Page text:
By Adam Neuman, Co-Founder and CEO, WeWork
The world is experiencing cultural, technological and economic shifts that have ushered in a new approach to work and entrepreneurialism. Self-employment in the UK is rising faster than in any other Western European country and, according to IPPR, now accounts for 14% of the workforce. Furthermore, millennials are expected to account for more than 50% of the global workforce by 2020. This is having a big influence on the shifting attitudes to the way we work and the way we want to work. This generation of millennial workers are committed to pursuing their dreams and create businesses that they are truly passionate about, reflecting a larger macro lifestyle shift.
There are a number of factors that have contributed to this. The development of affordable technology and spread of internet connectivity means that entrepreneurs now have access to a wealth of information and data that they can access on a variety of devices such as laptops, smartphones and tablets. The proliferation of cheap online tools and services has also meant startups can think big and stay connected to their network wherever they are. Another factor is the lowering barriers to entry, with better access to finance enabling entrepreneurs to get their ideas off the ground quicker.
Being a startup allows a level of flexibility and adaptability to respond quickly to developments in an industry, which large companies sometimes struggle to contend with. It also lends itself to collaboration and interaction with other like-minded entrepreneurs and individuals in other startups, which helps drive innovation and growth, and is a trait we are seeing emerging amongst millennials.
This underlying desire to collaborate has led to a rise in collaborative workspaces, and reflects the wider shift in attitudes to the way we work. According to Deskmag, there was an 83% increase in co-working spaces globally from February 2012 to February 2013. More and more, entrepreneurs want to be part of something bigger than themselves and their own endeavours — they want to be part of a community.
There are multiple benefits for startups in operating as part of a wider co-working business community. A recent study by the Harvard Business Review reported a 75% increase in productivity by workers since joining their co-working space, and an 80% increase in the size of business networks for companies operating within a co-working platform.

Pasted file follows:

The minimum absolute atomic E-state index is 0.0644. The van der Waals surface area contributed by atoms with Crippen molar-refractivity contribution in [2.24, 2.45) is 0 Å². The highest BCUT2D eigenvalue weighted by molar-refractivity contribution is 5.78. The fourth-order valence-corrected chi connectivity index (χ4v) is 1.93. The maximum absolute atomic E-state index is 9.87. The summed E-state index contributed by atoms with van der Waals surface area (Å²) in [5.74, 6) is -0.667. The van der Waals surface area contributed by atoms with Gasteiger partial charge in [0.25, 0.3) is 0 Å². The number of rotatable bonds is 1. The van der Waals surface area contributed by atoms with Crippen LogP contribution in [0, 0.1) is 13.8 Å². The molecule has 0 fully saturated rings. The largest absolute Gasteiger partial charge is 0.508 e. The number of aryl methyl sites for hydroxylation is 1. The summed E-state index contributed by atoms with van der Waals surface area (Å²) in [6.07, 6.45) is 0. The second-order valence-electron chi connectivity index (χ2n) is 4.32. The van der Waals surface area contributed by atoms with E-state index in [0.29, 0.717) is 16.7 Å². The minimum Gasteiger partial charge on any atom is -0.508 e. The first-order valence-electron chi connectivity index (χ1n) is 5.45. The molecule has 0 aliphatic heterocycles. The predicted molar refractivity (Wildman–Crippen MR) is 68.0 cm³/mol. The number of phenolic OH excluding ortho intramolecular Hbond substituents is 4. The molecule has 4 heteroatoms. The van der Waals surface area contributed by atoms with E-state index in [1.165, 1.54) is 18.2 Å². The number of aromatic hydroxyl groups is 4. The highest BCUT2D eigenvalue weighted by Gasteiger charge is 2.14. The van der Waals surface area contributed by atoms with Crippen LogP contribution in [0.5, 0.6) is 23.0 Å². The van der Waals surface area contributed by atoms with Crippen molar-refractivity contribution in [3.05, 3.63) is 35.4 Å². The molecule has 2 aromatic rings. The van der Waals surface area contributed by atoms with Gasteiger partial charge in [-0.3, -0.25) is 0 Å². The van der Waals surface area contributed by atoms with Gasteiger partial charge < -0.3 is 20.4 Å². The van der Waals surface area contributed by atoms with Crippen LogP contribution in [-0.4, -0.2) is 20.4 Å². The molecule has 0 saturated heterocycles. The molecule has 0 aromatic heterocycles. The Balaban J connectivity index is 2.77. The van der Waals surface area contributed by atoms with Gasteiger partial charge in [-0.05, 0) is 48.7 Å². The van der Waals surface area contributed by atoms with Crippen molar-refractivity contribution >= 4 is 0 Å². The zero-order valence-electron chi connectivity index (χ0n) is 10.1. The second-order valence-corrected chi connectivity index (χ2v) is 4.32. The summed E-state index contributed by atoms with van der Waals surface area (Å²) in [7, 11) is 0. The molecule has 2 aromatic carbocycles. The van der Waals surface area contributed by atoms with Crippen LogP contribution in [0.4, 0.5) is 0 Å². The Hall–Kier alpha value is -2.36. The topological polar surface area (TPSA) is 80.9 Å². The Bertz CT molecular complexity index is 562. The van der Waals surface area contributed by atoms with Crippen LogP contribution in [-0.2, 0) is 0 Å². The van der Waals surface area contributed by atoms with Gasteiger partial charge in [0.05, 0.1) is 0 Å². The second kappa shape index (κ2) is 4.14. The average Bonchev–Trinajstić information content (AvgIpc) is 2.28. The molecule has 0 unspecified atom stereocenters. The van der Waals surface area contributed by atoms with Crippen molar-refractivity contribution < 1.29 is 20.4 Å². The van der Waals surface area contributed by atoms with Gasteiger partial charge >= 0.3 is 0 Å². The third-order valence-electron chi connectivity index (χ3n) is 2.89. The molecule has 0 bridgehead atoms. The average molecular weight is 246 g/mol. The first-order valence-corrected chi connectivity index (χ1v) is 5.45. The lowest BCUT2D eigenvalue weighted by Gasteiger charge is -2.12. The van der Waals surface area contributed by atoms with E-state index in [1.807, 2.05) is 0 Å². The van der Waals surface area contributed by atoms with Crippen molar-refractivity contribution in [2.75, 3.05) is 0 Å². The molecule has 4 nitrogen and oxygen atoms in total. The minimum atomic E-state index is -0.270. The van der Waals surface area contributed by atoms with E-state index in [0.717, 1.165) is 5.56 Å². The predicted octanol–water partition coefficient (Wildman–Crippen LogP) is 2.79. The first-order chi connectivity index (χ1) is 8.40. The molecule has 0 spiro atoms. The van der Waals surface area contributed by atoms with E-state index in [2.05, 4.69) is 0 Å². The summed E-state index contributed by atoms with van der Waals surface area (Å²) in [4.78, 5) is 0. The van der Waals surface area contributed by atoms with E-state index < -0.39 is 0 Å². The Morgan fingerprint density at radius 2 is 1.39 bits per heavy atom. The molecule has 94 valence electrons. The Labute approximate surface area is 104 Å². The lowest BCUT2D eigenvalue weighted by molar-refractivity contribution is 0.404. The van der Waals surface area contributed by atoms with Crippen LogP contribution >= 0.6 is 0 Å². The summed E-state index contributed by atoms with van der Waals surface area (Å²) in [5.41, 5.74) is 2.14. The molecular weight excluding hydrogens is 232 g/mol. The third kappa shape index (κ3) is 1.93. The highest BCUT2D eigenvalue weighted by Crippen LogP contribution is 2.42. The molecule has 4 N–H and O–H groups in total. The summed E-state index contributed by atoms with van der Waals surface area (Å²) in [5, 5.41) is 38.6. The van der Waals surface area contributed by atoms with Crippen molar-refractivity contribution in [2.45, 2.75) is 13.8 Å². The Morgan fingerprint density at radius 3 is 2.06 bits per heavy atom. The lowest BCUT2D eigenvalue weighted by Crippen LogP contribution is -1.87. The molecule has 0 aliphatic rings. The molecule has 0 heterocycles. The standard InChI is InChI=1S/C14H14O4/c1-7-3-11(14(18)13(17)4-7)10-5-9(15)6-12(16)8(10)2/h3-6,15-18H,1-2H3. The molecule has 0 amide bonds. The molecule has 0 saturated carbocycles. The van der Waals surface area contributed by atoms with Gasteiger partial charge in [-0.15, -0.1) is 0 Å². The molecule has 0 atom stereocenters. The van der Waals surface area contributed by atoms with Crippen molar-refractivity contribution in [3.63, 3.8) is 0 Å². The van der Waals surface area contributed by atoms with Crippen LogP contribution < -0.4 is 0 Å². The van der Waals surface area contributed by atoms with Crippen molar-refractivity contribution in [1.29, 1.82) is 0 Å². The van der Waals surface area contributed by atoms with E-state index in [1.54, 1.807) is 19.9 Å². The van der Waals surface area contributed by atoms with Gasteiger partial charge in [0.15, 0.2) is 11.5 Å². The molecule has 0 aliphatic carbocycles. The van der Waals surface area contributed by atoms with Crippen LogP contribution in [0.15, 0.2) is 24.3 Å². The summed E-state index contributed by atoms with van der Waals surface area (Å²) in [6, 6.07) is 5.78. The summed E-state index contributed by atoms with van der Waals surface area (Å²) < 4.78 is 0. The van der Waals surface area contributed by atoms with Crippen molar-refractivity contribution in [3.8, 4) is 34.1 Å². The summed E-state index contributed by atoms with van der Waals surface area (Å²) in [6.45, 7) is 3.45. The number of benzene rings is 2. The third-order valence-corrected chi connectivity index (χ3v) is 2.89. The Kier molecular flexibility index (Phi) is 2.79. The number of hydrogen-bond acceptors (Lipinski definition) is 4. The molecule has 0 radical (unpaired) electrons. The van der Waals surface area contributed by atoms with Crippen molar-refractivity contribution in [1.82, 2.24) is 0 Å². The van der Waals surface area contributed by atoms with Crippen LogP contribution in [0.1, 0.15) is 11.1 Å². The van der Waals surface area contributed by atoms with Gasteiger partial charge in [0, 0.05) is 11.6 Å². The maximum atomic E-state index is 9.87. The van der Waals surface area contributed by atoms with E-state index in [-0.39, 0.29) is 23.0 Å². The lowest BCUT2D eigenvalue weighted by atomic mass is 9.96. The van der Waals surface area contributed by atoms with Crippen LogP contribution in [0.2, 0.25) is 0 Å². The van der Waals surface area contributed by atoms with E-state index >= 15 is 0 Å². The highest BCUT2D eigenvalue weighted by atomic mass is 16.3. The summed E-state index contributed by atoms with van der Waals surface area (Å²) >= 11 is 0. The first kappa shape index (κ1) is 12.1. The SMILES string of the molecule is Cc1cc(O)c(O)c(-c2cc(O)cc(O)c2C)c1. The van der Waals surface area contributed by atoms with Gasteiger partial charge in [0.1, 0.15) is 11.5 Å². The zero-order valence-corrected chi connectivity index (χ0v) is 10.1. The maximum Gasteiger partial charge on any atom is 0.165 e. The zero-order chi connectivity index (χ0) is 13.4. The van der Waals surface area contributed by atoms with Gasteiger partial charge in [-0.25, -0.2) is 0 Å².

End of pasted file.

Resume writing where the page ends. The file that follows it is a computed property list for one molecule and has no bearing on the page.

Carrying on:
Working culture is also now one of the most important ways companies, and startups in particular, differentiate themselves. Being in an environment where you are able to draw on the expertise and ideas of others is an attractive prospect. It can help draw talent to your business, especially among the generation of millennials who are always seeking to learn, explore, and create.
Being part of such a community also addresses some of the other challenges faced by smaller companies. As a startup, your talent pool is often limited and sometimes you need advice on an issue facing your business that is outside your area of expertise. This is where using your local community can be really valuable. Some of the best decisions and insights come from talking to those not in your line of business who can see the bigger picture. For example, members may use one another as sounding boards/extensions of their business, often generating beneficial creative discussions.
So it is important to create strong communities in buildings of work. Bringing together like-minded creators inspires and empowers them to succeed. For example, hosting events that bring members together encourages these all-important discussions, build relationships and most importantly, build community.
Just as in a small, tight-knit village everyone supports one another, in business communities the same thing can happen. That said, just as in a village, you have to participate to make the most of being a part of the community in the first place. You have to be active, get to know your neighbours, and contribute to the atmosphere and overall creative flow of energy.
The co-working phenomenon is addressing some of the challenges and needs of today’s entrepreneurs and creators, but these go beyond just needing affordable space to work in. According to Bloomberg, 80% of startup businesses collapse in the first 18 months, so it is clear there is still more to be done.
Co-working spaces work best when they go beyond providing a physical space and also provide the infrastructure to support all of the key aspects of business development for members, including access to health care, IT support, payroll and legal services. It is about trying to find new ways of empowering entrepreneurs every day, to really make a difference by creating a community around them, and helping them focus all of their energies on building a successful business.
There's a new way of working in the world and it’s just better. For the millennials and everybody that understands collaboration and the sharing economy, community is the right way for them.